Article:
‘Ghana Statistical Service is committed to consistently releasing poverty statistics at least once every two years [between now and 2030] and we are starting with our population and housing census where we’ve integrated all the questions that would help us measure the 12 indicators [of the MPI]. Next year we’re going to do the annual household income and expenditure survey, so…we are pretty optimistic that we’ll continue to track the SDG 1.2.2 at least four times towards the end of the SDG period.’

‘We’ve started discussions with the national development planning commission on using [the MPI] as a tool for budgetary allocation… once you talk about budget allocation, you leverage that to talk about other interventions that are required for you to engage with other government ministries, departments and agencies, so our commitment is resolute on this, and we look forward to engaging with MPI in the next few years.’

Julio Santaella, President, National Institute of Statistics and Geography (INEGI), Mexico

National MPI launched in 2009.

‘The pandemic has had at least three major impacts on the production of official statistics: Concepts to be measured; Business continuity of statistical operations; and, increased demand for additional information.’

‘Several questions emerge regarding the impact from the pandemic: How does the differentiated impact on households arising from the pandemic and the different policy reactions, such as lockdowns, affect MPIs? Do we have a proper measurement of effective access to health services in the light of the pandemic? Do we have to consider other novel elements such as social distancing or reduced mobility in any way in new measurements?  Do we have to give more importance to the digital divide in terms of poverty measurement in times of teleworking, home office, and home education?’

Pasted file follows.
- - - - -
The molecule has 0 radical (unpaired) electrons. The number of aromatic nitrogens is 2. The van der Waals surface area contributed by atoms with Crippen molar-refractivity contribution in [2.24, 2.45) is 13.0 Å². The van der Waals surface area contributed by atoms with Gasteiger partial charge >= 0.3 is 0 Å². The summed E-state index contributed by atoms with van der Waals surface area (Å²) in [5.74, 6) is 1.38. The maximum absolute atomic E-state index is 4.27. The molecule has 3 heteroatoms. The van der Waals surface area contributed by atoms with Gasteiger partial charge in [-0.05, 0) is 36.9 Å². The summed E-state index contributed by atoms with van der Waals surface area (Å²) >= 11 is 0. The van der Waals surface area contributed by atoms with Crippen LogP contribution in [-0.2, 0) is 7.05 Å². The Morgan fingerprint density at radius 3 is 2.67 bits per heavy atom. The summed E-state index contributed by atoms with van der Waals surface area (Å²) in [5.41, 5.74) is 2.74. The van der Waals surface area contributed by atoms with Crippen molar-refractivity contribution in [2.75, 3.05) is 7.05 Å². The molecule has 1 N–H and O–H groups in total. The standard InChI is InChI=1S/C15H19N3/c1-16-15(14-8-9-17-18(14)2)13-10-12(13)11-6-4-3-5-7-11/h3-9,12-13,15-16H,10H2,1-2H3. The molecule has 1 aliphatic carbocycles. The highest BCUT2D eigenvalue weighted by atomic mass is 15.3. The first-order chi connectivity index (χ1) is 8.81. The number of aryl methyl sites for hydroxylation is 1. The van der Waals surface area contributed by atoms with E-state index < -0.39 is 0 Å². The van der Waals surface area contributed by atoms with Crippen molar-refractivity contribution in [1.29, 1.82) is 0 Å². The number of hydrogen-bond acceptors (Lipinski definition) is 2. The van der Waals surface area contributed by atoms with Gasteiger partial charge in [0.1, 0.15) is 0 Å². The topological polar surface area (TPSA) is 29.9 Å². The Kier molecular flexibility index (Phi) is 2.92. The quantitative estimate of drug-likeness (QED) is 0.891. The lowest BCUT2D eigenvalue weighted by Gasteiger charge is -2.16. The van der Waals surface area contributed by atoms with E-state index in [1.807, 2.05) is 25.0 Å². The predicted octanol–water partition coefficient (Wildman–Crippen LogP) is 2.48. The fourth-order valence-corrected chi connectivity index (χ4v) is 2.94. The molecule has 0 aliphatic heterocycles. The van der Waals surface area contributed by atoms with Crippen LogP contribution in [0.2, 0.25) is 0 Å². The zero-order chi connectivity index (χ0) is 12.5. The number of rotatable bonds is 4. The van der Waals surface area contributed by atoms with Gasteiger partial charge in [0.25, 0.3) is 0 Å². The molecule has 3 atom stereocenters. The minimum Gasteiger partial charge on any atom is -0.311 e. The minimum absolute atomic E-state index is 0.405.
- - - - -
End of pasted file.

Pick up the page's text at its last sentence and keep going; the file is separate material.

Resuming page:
‘Estimating poverty is not an easy task even in normal times and during a pandemic it is even more difficult…We implemented surveys based on telephone interviews (PATI and CATI) rather than use the typical face-to-face modalities (PAPI).’

‘In 2020, INEGI was able to carry out two key information programmes that are substantive to generate Mexico´s MPI. First, we were able to undertake the income-expenditure household survey and its results will be published later this year in July. And we were able to undertake the 2020 Population and Housing Census, publishing the first results last January and the complete results next month [March]. These two programmes will jointly provide the inputs needed to calculate Mexico´s MPI at the levels of states and even municipalities.’

Batdavaa Batmunkh, Chairman, National Statistics Office of Mongolia

Launching soon

‘Since 2019, Mongolia has been developing a MPI with assistance from the ADB and the . After several rounds of discussions, we have developed the first MPI measures with five dimensions and 18 indicators…the methodology was developed from the national housing and socio-economic survey based on the data from the 2010 to 2018, and also we have conducted additional pilot survey which is a nationally representative.’

‘From now on, we are planning to calculate the MPI. This year we plan to make these MPI measurements on a regular basis…and present the first results this year…to the government. However due to the COVID-19…there was a difficulty. In the first half of the year, we were gathering data using the face-to-face interview, but [in] the second half, we moved into the telephone interview… So we will have to work on checking the data quality very carefully.’

Alex Shimuafeni, Statistician-General and CEO, Namibia Statistics Agency

National MPI launching this year

‘We are in the final stages of developing our national MPI, which we are also planning to launch in the coming months.’